Dwight prepares the Iron for Mark's branding. (Photo courtesy of Gene Page/AMC.)
Dwight prepares the Iron for Mark’s branding. (Photo courtesy of Gene Page/AMC.)

On the main factory floor, the residents of The Sanctuary gather around Mark, who is tied to a chair near a furnace. Negan states the importance of following his rules before receiving a hot iron from Dwight. Negan uses the iron to brand Mark’s face as he screams out in pain before passing out; this disgusting scene features the iron being removed from Mark’s face as pieces of burnt flesh stick to the surface. Negan forces Daryl to clean up the mess made by Mark, who has involuntarily urinated all over himself; this appears to be another one of Negan’s sick tricks, showing Carl that Daryl is a slave of the Saviors. The fact that Dwight is forced to help with Mark’s branding is almost poetic, bringing his own experience full circle. In a stairwell, Sherry and Dwight smoke cigarettes and discuss the arrangement that they made with Negan. It looks as though Dwight is slowly becoming broken down by his separation from Sherry, as well as her closeness to Negan. After talking to him some more, Negan decides to drive Carl back to Alexandria. Before they leave, Daryl voices a stern warning to Negan about harming Carl; Daryl and Carl have come a long way since the days of the original Atlanta camp and while they may not interact much on screen, they are family and Daryl will do whatever it takes to keep him safe. Negan orders Dwight to return Daryl to his cell for a timeout before driving away. For a brief period of time, Jesus can be seen hiding on top of the truck, but quickly disappears. Inside his cell, Daryl receives a note with the words “go now” written on it and a key taped to the back; who could have send this note to Daryl? Could it be Sherry or Dwight? Is it a trap and will he make an escape attempt?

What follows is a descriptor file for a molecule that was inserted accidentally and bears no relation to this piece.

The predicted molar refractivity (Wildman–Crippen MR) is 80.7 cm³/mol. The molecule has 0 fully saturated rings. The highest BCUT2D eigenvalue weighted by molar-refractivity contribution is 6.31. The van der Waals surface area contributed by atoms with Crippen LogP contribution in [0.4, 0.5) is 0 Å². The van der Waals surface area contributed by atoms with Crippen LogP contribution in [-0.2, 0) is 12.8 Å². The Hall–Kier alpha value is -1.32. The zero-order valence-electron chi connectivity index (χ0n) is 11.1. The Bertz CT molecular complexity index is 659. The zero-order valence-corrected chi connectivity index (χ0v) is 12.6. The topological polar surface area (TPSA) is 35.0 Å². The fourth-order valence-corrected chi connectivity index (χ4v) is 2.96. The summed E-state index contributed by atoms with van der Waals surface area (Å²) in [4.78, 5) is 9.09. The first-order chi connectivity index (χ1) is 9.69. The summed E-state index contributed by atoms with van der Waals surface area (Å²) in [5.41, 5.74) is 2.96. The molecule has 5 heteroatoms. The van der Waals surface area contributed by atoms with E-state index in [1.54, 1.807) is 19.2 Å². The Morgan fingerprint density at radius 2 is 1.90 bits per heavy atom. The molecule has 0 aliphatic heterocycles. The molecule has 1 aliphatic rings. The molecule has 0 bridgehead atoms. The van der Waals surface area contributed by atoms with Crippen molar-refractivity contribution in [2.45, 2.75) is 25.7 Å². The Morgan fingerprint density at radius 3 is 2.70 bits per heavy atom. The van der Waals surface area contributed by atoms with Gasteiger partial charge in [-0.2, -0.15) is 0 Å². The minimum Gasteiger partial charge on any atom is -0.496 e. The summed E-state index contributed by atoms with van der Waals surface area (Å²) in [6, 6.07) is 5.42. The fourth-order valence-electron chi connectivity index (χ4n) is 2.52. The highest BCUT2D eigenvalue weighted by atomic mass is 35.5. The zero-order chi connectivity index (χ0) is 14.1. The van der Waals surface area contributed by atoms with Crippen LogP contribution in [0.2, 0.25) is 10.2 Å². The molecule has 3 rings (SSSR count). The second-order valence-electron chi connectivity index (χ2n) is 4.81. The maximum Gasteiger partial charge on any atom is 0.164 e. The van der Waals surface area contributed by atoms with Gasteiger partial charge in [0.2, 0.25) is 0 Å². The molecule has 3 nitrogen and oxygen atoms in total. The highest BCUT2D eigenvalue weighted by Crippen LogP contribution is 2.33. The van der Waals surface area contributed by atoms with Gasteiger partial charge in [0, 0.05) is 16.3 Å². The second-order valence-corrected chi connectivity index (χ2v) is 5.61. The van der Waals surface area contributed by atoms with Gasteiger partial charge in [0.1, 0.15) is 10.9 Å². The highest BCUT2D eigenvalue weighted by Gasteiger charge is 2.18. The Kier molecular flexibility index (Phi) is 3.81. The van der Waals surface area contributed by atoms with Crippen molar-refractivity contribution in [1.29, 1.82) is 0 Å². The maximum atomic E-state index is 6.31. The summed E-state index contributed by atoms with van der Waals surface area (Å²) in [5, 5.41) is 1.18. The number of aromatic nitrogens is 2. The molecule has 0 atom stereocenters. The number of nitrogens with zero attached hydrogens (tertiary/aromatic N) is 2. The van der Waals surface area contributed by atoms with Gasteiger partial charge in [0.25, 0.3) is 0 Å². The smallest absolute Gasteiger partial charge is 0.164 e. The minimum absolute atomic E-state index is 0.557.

Ross Marquand as Aaron and Andrew Lincoln as Rick. (Photo courtesy of Gene Page/AMC.)
Ross Marquand as Aaron and Andrew Lincoln as Rick. (Photo courtesy of Gene Page/AMC.)